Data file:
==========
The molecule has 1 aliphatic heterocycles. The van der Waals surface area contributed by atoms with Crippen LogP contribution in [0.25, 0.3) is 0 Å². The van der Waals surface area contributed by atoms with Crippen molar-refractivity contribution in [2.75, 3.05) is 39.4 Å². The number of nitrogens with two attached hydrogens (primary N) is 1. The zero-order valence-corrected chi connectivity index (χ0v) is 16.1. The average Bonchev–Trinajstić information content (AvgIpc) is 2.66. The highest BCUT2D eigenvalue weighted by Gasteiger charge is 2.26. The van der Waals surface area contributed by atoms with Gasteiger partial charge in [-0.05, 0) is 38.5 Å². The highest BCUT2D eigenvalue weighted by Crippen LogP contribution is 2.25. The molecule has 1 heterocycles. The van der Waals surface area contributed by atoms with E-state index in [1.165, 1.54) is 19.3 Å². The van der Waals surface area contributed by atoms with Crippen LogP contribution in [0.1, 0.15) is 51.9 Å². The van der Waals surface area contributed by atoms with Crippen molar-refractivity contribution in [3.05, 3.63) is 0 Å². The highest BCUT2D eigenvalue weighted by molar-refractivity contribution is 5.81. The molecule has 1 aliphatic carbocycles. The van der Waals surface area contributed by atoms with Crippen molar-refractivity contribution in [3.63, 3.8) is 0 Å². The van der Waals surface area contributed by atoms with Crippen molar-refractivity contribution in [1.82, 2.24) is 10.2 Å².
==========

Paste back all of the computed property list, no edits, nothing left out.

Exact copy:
The molecule has 1 aliphatic heterocycles. The van der Waals surface area contributed by atoms with Crippen LogP contribution in [0.25, 0.3) is 0 Å². The van der Waals surface area contributed by atoms with Crippen molar-refractivity contribution in [2.75, 3.05) is 39.4 Å². The number of nitrogens with two attached hydrogens (primary N) is 1. The zero-order valence-corrected chi connectivity index (χ0v) is 16.1. The average Bonchev–Trinajstić information content (AvgIpc) is 2.66. The highest BCUT2D eigenvalue weighted by Gasteiger charge is 2.26. The van der Waals surface area contributed by atoms with Gasteiger partial charge in [-0.05, 0) is 38.5 Å². The highest BCUT2D eigenvalue weighted by Crippen LogP contribution is 2.25. The molecule has 1 heterocycles. The van der Waals surface area contributed by atoms with E-state index in [1.165, 1.54) is 19.3 Å². The van der Waals surface area contributed by atoms with Crippen LogP contribution in [0.1, 0.15) is 51.9 Å². The van der Waals surface area contributed by atoms with Crippen molar-refractivity contribution in [3.05, 3.63) is 0 Å². The highest BCUT2D eigenvalue weighted by molar-refractivity contribution is 5.81. The molecule has 1 aliphatic carbocycles. The van der Waals surface area contributed by atoms with Crippen molar-refractivity contribution in [3.63, 3.8) is 0 Å². The van der Waals surface area contributed by atoms with Crippen molar-refractivity contribution in [1.82, 2.24) is 10.2 Å².